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In October of 2002, an airplane which otherwise might have plunged into the ground and killed its pilot was instead gently dropped in some mesquite trees in Lewisville, Texas. The pilot, which suffered no more than a sore neck, had a Cirrus Airframe Parachute System (CAPS) to thank for his safe landing, and it was the first time in aviation history that such a parachute had been successfully used in an actual emergency. These 55 foot wide parachutes attach directly to the aircraft itself, and are used as a last resort in small aircraft. To date, they have been successfully used in three such emergencies.

The founder of Cirrus, Alan Klapmeier, was on a flying lesson in 1985 when another pilot, flying with the sun in his eyes, flew into Mr. Klapmeier’s plane at 1,600 feet. He and his instructor were able to land their badly damaged aircraft, but the other plane spun into the ground, killing its pilot. This event motivated Klapmeier to develop a last-ditch safety system for small aircraft which would otherwise be doomed. His company, Cirrus Aircraft, developed the CAPS system for its small planes; and they include other state-of-the-art safety features as well, such as a a full roll cage, and a realtime digital map that shows locations of other nearby aircraft and the details of the terrain.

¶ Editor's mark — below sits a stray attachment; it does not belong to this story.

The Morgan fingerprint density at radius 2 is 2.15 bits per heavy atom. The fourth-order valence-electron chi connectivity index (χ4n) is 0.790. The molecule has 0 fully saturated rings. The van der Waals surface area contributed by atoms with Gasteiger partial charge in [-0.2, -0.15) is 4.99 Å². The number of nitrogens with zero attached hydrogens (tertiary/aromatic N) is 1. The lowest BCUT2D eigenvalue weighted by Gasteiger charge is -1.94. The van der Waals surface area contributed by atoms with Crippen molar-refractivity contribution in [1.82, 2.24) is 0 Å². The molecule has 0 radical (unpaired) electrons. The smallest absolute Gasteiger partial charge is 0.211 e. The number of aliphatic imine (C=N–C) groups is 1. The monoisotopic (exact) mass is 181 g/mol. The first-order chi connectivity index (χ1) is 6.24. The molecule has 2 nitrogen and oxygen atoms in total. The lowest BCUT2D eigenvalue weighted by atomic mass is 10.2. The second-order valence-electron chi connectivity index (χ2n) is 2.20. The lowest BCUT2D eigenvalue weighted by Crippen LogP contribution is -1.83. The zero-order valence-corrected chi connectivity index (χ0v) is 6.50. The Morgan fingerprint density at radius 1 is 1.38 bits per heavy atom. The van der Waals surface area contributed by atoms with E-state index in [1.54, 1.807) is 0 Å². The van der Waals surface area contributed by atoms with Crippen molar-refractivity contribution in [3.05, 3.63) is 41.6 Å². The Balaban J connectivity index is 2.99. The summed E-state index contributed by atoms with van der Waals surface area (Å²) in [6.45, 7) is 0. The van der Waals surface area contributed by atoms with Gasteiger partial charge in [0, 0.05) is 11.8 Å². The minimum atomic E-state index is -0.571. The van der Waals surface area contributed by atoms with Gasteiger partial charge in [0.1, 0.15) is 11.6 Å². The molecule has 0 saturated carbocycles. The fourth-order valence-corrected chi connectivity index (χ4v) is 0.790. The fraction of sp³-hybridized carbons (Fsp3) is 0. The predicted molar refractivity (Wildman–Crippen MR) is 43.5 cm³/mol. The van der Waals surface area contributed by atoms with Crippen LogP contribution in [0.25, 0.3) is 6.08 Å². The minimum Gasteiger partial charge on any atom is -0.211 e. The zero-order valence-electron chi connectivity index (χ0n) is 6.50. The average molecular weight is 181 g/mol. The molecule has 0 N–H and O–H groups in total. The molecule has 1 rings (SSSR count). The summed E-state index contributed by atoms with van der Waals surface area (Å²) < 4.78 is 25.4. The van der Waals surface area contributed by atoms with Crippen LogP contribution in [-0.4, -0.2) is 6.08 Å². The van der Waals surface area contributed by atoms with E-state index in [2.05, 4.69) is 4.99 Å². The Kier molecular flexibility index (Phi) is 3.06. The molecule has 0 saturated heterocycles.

The parachute is deployed with a red, T-shaped CAPS handle in the cockpit, which fires a solid-fuel rocket that deploys the parachute within a few seconds. The force of landing when using this parachute is comparable to a 10-foot drop, and is absorbed by specialized shock-absorbent components.

Ironically, this plethora of safety features may be responsible for a recent increase in accidents in Cirrus aircraft. In 2003, Cirrus had 33% more accidents than the aviation industry standard, however an investigation by the National Transportation Safety Board found that nearly all these accidents were due to pilot error, not problems with the aircraft, and that the parachute system was not deployed in these incidents. It would appear that the sophisticated safety systems in these aircraft give some less-skilled pilots a false sense of security, and with it, overconfidence.

Still, it’s pretty damn cool that a small plane can be dropped gently onto the ground in an emergency. While it’s true that in general flying is safer than driving, that statistic goes out the window when fender-benders are involved.